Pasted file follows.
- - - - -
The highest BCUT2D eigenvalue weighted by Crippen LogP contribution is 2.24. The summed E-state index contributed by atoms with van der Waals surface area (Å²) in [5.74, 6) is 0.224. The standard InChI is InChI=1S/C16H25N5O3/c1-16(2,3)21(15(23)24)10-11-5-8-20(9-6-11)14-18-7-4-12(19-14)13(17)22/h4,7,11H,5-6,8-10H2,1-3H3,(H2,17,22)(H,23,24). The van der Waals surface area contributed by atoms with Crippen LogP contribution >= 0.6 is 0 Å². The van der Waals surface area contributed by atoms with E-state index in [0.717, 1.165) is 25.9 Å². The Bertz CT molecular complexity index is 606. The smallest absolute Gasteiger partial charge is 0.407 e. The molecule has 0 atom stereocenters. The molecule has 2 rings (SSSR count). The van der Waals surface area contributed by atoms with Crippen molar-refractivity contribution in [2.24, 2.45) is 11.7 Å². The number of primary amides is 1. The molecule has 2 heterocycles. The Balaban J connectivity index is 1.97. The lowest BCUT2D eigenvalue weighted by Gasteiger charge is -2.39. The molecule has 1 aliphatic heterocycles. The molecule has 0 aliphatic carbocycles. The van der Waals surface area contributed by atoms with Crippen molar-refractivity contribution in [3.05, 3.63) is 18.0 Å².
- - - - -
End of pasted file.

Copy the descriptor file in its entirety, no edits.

The highest BCUT2D eigenvalue weighted by Crippen LogP contribution is 2.24. The summed E-state index contributed by atoms with van der Waals surface area (Å²) in [5.74, 6) is 0.224. The standard InChI is InChI=1S/C16H25N5O3/c1-16(2,3)21(15(23)24)10-11-5-8-20(9-6-11)14-18-7-4-12(19-14)13(17)22/h4,7,11H,5-6,8-10H2,1-3H3,(H2,17,22)(H,23,24). The van der Waals surface area contributed by atoms with Crippen LogP contribution >= 0.6 is 0 Å². The van der Waals surface area contributed by atoms with E-state index in [0.717, 1.165) is 25.9 Å². The Bertz CT molecular complexity index is 606. The smallest absolute Gasteiger partial charge is 0.407 e. The molecule has 0 atom stereocenters. The molecule has 2 rings (SSSR count). The van der Waals surface area contributed by atoms with Crippen molar-refractivity contribution in [2.24, 2.45) is 11.7 Å². The number of primary amides is 1. The molecule has 2 heterocycles. The Balaban J connectivity index is 1.97. The lowest BCUT2D eigenvalue weighted by Gasteiger charge is -2.39. The molecule has 1 aliphatic heterocycles. The molecule has 0 aliphatic carbocycles. The van der Waals surface area contributed by atoms with Crippen molar-refractivity contribution in [3.05, 3.63) is 18.0 Å².